Holandia / Historia

The death of Fred Butterworth




Friday, April 13, 1945. A Sherman tank races at thirty kilometers per hour over the Paterswoldseweg to Groningen. The grass in the meadows between Eelde and Groningen is wonderfully green. Gunner Fred Butterworth (22) from Winnipeg, Canada, feels the fear slip away as the tank approaches the first houses.

He doesn't see much through the periscope. It's hot in the iron gun turret. The sun shines brightly outside. At home, the Canadian works with his father Fred in a soap factory. Now he operates a 17-pounder gun with armor-piercing shells. The Germans heavily fortified the city with trenches, anti-aircraft guns, machine-gun nests and snipers.

In Eelde, Stanley Butterworth (20) lowers himself into the turret of his Sherman tank. He's a gunner, just like his brother. He thinks for a moment about Fred leading the attack on the city with the B-squad. He, too, feels the familiar terror of death as the tank drives onto the road. To Groningen. Well, the fear hasn't really gone away. He just doesn't have time for it.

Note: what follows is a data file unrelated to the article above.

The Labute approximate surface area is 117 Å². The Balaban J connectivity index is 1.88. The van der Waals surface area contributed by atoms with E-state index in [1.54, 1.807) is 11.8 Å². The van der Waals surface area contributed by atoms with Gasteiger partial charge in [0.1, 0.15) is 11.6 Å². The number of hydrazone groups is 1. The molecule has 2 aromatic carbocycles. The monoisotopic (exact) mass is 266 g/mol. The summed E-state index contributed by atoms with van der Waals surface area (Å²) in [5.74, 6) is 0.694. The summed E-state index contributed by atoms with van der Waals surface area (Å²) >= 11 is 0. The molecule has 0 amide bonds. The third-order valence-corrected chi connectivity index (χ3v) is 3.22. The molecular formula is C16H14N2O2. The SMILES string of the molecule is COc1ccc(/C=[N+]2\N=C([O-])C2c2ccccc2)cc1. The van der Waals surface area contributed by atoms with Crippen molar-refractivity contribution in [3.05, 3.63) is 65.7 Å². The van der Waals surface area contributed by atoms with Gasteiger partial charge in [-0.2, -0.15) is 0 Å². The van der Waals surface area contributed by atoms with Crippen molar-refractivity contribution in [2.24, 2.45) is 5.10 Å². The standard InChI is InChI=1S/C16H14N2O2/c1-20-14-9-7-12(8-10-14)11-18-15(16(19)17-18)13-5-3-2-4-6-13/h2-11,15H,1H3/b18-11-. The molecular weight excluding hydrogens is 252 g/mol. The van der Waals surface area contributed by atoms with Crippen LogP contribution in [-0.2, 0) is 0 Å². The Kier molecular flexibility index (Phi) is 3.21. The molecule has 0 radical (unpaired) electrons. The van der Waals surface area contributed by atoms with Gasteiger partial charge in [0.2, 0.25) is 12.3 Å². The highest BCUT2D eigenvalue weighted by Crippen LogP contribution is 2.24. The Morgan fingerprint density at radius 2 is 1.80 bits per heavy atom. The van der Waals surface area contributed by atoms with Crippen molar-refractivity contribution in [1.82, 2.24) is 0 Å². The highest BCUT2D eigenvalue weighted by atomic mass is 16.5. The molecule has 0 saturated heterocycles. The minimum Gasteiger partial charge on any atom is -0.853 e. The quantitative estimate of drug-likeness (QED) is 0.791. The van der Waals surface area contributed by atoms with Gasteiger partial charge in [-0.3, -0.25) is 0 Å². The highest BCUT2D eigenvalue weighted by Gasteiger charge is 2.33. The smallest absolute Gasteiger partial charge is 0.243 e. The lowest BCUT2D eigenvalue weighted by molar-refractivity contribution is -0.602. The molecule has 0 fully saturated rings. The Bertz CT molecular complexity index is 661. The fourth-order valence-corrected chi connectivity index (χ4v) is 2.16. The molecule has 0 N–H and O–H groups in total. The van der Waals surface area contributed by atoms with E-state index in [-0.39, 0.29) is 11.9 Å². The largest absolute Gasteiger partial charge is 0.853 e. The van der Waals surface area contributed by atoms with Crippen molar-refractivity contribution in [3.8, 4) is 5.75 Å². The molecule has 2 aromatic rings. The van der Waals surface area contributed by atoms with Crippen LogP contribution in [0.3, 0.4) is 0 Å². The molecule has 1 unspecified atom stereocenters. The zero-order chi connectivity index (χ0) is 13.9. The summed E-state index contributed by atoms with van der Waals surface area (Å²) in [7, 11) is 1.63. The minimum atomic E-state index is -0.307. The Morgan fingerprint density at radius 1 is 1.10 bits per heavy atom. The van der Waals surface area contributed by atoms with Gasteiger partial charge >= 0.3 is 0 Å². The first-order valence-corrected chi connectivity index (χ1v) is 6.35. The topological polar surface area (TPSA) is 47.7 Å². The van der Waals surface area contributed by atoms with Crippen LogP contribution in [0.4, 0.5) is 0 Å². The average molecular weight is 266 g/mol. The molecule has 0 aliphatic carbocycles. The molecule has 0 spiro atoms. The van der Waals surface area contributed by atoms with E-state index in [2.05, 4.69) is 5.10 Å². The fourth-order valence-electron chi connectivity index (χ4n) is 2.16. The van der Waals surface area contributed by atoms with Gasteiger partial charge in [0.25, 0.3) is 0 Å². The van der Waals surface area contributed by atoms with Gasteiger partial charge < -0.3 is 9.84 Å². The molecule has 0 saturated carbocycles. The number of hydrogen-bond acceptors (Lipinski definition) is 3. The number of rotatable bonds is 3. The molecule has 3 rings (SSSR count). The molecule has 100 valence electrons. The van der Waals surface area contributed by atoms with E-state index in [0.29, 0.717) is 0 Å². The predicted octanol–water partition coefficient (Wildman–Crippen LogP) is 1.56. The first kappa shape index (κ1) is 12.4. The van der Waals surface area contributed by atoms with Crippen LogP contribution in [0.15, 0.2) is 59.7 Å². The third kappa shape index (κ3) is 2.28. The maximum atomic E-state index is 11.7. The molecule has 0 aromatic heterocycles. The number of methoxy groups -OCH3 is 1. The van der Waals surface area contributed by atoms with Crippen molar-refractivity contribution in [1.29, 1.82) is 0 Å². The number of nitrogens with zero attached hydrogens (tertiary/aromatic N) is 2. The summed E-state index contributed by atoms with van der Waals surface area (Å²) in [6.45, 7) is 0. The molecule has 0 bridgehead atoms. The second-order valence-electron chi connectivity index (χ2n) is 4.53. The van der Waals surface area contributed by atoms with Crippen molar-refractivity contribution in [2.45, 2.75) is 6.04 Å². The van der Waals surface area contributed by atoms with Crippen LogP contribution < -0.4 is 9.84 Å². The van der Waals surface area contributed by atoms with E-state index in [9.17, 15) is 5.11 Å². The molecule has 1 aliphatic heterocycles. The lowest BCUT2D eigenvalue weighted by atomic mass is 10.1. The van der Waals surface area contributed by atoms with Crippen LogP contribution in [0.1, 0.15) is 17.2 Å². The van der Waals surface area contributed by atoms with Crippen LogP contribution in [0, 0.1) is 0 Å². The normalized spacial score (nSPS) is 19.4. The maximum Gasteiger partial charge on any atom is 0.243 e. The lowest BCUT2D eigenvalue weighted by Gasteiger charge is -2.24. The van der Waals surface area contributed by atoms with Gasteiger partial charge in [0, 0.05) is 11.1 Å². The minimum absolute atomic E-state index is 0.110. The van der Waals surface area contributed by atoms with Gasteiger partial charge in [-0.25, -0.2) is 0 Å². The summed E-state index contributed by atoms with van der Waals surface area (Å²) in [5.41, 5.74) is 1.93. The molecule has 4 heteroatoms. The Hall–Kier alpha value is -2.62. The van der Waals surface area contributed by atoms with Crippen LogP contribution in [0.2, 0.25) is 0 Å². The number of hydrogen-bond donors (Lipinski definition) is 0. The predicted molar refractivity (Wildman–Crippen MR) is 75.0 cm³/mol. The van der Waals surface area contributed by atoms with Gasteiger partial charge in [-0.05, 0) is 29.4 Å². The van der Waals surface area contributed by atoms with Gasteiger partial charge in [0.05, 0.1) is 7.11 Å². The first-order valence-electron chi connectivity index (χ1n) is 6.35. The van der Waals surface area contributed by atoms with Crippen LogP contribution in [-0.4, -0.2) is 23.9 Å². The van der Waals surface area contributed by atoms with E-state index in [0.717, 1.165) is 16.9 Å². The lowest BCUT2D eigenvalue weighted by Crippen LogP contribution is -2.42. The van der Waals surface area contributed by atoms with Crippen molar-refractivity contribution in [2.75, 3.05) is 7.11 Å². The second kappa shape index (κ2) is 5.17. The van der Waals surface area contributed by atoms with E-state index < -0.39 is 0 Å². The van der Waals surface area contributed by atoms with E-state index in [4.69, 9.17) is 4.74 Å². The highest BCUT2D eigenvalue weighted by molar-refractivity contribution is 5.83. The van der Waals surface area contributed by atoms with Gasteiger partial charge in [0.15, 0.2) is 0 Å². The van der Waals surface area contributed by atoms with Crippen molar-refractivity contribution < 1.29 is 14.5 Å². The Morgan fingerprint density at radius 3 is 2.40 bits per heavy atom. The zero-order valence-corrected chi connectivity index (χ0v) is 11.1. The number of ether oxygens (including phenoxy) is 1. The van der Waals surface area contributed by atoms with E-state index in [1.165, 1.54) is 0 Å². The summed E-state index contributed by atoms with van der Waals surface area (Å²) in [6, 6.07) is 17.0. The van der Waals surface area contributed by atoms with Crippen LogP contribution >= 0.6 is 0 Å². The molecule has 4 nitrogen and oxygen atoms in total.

Fred Butterworth fails to see a German soldier aiming his Panzerfaust at the Sherman tank Firefly. A burst of flame shoots from the infamous anti-tank weapon and the grenade explodes against the steel of the tank, which swings off the road and rams into the facades of Paterswoldseweg numbers 188 and 190. Sergeant Chaulk crawls out of the tank with severe burns. Fred Butterworth is still motionless in the tank. Dead. Fred is the first of 43 Canadian soldiers to give their lives for the liberation of the city of Groningen.

Paterswoldseweg 188, 9727 BP Groningen